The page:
Since the late 1970s, inspired by the new consciousness created by the so-called modernizing state and willingness to join the new '€œaffluent society'€, many young educated Muslims as well as those with secular-nationalist backgrounds shifted their favor to the state'€™s ideals. The sphere of influence of these political parties therefore rested mainly on the '€œunsophisticated'€ groups '€” scattered within the poor settlements of the urban and rural areas '€” in terms of both economic and educational standards.

The New Order political struggle was thus conspicuously different than earlier periods. While the state-sponsored Golkar was protected and favored with facilities, the PPP and PDI suffered a severe decline and were shut out from access to state wealth. As a consequence, this widened further the intellectual and wealth gap between party loyalists and New Order constituents.

The aforementioned post-New Order '€œpolitical conversion'€ of Arifin was thus a watershed, marking a fateful change to the political parties'€™ base. Through Arifin'€™s case, we witness the break down of the old nexus between the state and its capitalist clients. Although Arifin has long freed himself from the PDI-P, his move sets precedents for other capitalists.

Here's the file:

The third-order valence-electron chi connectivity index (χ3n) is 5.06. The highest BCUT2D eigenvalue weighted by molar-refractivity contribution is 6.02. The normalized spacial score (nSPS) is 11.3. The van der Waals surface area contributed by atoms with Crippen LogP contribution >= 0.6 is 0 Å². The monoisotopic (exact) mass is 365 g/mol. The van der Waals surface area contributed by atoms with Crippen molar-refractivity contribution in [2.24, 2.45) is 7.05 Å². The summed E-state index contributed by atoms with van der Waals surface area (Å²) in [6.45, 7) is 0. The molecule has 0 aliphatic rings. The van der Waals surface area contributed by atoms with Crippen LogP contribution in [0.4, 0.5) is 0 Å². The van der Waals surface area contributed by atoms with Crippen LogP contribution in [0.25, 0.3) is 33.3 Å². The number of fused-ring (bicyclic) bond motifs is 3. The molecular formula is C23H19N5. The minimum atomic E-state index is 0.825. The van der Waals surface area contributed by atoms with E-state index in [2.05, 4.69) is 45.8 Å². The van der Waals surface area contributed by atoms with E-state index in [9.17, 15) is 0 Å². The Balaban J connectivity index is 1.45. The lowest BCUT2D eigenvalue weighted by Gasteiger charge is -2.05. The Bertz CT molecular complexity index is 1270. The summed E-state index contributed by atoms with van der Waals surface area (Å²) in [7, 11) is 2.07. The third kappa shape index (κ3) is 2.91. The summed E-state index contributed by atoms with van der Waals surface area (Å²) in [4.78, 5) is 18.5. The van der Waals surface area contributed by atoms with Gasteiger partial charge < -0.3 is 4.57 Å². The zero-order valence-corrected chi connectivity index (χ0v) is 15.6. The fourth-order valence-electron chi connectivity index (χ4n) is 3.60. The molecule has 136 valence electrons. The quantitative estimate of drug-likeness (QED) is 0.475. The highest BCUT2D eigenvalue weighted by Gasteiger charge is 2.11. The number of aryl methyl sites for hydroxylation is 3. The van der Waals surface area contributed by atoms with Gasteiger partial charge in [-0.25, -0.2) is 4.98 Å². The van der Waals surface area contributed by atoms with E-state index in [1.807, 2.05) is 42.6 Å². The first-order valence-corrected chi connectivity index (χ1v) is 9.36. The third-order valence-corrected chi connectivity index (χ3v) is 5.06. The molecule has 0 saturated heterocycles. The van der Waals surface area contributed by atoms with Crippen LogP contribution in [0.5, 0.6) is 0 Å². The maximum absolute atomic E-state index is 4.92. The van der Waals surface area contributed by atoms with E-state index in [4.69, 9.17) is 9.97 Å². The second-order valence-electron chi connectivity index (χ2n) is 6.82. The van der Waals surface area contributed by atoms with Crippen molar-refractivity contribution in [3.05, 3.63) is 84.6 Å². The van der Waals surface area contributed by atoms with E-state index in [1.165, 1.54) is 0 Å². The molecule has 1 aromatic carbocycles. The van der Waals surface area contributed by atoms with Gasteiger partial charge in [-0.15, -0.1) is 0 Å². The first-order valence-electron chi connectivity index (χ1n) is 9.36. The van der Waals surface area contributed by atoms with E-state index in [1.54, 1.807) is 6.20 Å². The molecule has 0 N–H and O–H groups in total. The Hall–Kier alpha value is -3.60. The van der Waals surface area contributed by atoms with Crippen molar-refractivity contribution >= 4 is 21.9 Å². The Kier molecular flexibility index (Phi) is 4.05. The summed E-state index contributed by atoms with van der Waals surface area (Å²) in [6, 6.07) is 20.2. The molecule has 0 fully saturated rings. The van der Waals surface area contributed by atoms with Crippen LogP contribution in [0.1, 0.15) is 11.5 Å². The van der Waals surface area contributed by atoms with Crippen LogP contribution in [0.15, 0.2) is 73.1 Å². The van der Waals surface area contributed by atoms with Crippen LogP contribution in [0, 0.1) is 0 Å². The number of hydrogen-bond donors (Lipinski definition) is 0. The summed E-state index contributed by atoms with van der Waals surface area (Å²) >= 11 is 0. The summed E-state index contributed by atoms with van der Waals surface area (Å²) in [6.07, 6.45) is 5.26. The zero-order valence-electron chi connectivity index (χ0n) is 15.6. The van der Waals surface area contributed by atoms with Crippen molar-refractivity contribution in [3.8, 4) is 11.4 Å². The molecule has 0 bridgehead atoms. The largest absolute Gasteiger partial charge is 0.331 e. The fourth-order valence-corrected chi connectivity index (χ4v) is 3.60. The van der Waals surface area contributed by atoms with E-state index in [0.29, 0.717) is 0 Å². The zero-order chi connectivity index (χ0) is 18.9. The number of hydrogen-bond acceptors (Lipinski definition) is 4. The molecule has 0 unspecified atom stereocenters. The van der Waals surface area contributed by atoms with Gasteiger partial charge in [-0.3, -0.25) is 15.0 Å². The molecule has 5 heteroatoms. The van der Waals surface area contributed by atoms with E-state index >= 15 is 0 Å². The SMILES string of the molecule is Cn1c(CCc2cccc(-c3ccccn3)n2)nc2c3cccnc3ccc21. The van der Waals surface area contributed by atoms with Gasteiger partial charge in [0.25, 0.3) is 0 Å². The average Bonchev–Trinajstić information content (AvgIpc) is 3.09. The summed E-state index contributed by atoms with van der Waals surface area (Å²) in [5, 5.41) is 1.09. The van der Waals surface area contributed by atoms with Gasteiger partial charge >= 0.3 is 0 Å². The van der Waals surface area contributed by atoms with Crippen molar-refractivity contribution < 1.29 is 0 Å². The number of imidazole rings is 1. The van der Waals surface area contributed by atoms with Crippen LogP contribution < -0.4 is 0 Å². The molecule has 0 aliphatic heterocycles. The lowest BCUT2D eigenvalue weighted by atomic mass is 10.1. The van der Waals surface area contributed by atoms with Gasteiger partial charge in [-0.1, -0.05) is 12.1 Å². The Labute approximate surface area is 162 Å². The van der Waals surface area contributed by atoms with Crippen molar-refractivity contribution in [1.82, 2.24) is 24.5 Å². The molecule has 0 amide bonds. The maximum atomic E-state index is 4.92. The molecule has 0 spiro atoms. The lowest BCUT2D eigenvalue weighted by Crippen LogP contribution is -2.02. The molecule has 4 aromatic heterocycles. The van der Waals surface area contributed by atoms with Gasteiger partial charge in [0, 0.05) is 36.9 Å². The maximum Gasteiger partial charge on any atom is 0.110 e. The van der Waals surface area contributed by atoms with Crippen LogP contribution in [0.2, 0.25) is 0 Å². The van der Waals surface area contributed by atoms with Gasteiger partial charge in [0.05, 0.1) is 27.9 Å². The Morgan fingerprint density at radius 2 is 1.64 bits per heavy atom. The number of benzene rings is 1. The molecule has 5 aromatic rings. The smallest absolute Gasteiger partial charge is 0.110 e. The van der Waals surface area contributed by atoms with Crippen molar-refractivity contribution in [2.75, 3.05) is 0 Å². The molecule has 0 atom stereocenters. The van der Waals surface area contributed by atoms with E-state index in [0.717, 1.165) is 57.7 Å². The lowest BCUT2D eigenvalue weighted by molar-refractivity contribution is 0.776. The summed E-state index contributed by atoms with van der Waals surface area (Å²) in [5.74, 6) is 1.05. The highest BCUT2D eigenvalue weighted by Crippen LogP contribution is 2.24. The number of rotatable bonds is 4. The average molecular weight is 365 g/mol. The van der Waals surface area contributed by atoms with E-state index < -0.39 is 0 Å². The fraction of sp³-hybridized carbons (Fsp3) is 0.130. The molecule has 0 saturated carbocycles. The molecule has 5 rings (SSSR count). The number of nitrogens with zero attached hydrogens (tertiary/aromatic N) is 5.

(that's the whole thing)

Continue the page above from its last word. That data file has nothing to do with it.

In addition to taipan and media mogul Hary Tanoesoedibjo, who joined the People'€™s Conscience (Hanura) Party, Rusdi Kirana, the owner of carrier Lion Air, has followed suit, becoming a deputy at the National Awakening Party (PKB). Both have completed the steps already taken by previous wealthy politicians: Aburizal Bakrie, Jusuf Kalla, Prabowo Subianto and media mogul Surya Paloh.

This phenomenon vividly depicts huge capital migration into politics, which was previously almost totally controlled by the state. This background vividly shows how many capitalists who formerly served merely as '€œpolitical embellishments'€ in the New Order era, have currently taken the helm of the political parties.

Theoretically, this fantastic development has turned Indonesia into a wealth-based political oligarchy. This is substantiated by the fact that only the wealthy parties and politicians can afford the myriad campaign preparations needed to win people'€™s support in general elections. The new philosophy is that the most popular leaders are those who have disbursed wealth to the masses.

However, recent various polls suggest this oligarchic tendency has been stemmed by the sudden appearance of a '€œvillage-background politician'€: Joko '€œJokowi'€ Widodo. Stepping up onto the Jakartan public stage, it seemed he offered only modesty and honesty in leading the capital city. Curiously, the cosmopolitan Jakartans favored him over an entrenched incumbent in the 2012 gubernatorial election, and now'€™s he'€™s the people'€™s favorite for president.

Intellectually, Jokowi doesn'€™t seem like the ideal leader for Indonesia. But once he is able to officially become a presidential candidate, he would become the strongest challenger to the wealthy politicians. If Jokowi breaks through, the Indonesian democracy'€™s trend toward wealth-based oligarchy may not continue.

The writer is cofounder of the Institute for the Study and Advancement of Business Ethics (Lspeu Indonesia).

Your premium period will expire in 0 day(s)

close x
Subscribe to get unlimited access Get 50% off now